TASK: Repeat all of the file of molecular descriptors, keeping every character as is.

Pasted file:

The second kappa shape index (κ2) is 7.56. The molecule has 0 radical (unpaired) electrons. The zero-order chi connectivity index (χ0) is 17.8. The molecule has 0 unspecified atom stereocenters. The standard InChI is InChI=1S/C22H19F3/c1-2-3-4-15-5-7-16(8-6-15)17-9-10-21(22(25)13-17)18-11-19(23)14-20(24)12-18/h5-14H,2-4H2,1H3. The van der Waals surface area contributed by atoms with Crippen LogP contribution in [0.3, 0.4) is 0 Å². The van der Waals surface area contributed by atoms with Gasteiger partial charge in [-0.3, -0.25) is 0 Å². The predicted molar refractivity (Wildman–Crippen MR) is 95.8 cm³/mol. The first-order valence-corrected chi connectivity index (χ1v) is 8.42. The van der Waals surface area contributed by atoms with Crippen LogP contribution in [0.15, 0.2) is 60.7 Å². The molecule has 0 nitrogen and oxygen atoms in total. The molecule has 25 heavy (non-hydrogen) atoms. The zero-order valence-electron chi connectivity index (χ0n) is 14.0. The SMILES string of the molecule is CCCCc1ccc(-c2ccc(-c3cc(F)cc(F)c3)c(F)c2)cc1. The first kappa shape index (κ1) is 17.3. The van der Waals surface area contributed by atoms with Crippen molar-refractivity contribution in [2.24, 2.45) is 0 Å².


The second kappa shape index (κ2) is 7.56. The molecule has 0 radical (unpaired) electrons. The zero-order chi connectivity index (χ0) is 17.8. The molecule has 0 unspecified atom stereocenters. The standard InChI is InChI=1S/C22H19F3/c1-2-3-4-15-5-7-16(8-6-15)17-9-10-21(22(25)13-17)18-11-19(23)14-20(24)12-18/h5-14H,2-4H2,1H3. The van der Waals surface area contributed by atoms with Crippen LogP contribution in [0.3, 0.4) is 0 Å². The van der Waals surface area contributed by atoms with Gasteiger partial charge in [-0.3, -0.25) is 0 Å². The predicted molar refractivity (Wildman–Crippen MR) is 95.8 cm³/mol. The first-order valence-corrected chi connectivity index (χ1v) is 8.42. The van der Waals surface area contributed by atoms with Crippen LogP contribution in [0.15, 0.2) is 60.7 Å². The molecule has 0 nitrogen and oxygen atoms in total. The molecule has 25 heavy (non-hydrogen) atoms. The zero-order valence-electron chi connectivity index (χ0n) is 14.0. The SMILES string of the molecule is CCCCc1ccc(-c2ccc(-c3cc(F)cc(F)c3)c(F)c2)cc1. The first kappa shape index (κ1) is 17.3. The van der Waals surface area contributed by atoms with Crippen molar-refractivity contribution in [2.24, 2.45) is 0 Å².